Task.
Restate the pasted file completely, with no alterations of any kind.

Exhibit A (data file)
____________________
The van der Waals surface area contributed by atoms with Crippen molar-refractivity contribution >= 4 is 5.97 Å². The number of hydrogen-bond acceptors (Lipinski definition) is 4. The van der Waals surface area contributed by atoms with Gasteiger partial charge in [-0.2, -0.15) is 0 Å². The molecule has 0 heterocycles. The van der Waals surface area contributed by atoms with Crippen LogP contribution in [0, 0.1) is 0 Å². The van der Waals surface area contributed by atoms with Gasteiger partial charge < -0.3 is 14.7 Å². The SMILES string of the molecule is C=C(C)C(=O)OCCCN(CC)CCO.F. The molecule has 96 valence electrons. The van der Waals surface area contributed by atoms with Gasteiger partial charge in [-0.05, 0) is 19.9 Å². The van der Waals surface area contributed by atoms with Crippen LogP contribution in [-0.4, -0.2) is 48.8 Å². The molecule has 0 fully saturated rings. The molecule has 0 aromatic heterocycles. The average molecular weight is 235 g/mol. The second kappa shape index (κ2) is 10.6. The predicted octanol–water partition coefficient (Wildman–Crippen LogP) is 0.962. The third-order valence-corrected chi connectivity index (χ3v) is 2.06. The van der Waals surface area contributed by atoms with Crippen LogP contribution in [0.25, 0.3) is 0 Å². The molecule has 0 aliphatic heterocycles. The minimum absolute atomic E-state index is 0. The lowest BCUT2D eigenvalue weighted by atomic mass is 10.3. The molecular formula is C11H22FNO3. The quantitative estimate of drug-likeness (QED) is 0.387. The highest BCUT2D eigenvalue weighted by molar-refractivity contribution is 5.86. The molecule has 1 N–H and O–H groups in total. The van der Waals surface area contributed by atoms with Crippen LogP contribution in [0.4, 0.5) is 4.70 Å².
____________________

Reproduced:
The van der Waals surface area contributed by atoms with Crippen molar-refractivity contribution >= 4 is 5.97 Å². The number of hydrogen-bond acceptors (Lipinski definition) is 4. The van der Waals surface area contributed by atoms with Gasteiger partial charge in [-0.2, -0.15) is 0 Å². The molecule has 0 heterocycles. The van der Waals surface area contributed by atoms with Crippen LogP contribution in [0, 0.1) is 0 Å². The van der Waals surface area contributed by atoms with Gasteiger partial charge < -0.3 is 14.7 Å². The SMILES string of the molecule is C=C(C)C(=O)OCCCN(CC)CCO.F. The molecule has 96 valence electrons. The van der Waals surface area contributed by atoms with Gasteiger partial charge in [-0.05, 0) is 19.9 Å². The van der Waals surface area contributed by atoms with Crippen LogP contribution in [-0.4, -0.2) is 48.8 Å². The molecule has 0 fully saturated rings. The molecule has 0 aromatic heterocycles. The average molecular weight is 235 g/mol. The second kappa shape index (κ2) is 10.6. The predicted octanol–water partition coefficient (Wildman–Crippen LogP) is 0.962. The third-order valence-corrected chi connectivity index (χ3v) is 2.06. The van der Waals surface area contributed by atoms with Crippen LogP contribution in [0.25, 0.3) is 0 Å². The molecule has 0 aliphatic heterocycles. The minimum absolute atomic E-state index is 0. The lowest BCUT2D eigenvalue weighted by atomic mass is 10.3. The molecular formula is C11H22FNO3. The quantitative estimate of drug-likeness (QED) is 0.387. The highest BCUT2D eigenvalue weighted by molar-refractivity contribution is 5.86. The molecule has 1 N–H and O–H groups in total. The van der Waals surface area contributed by atoms with Crippen LogP contribution in [0.4, 0.5) is 4.70 Å².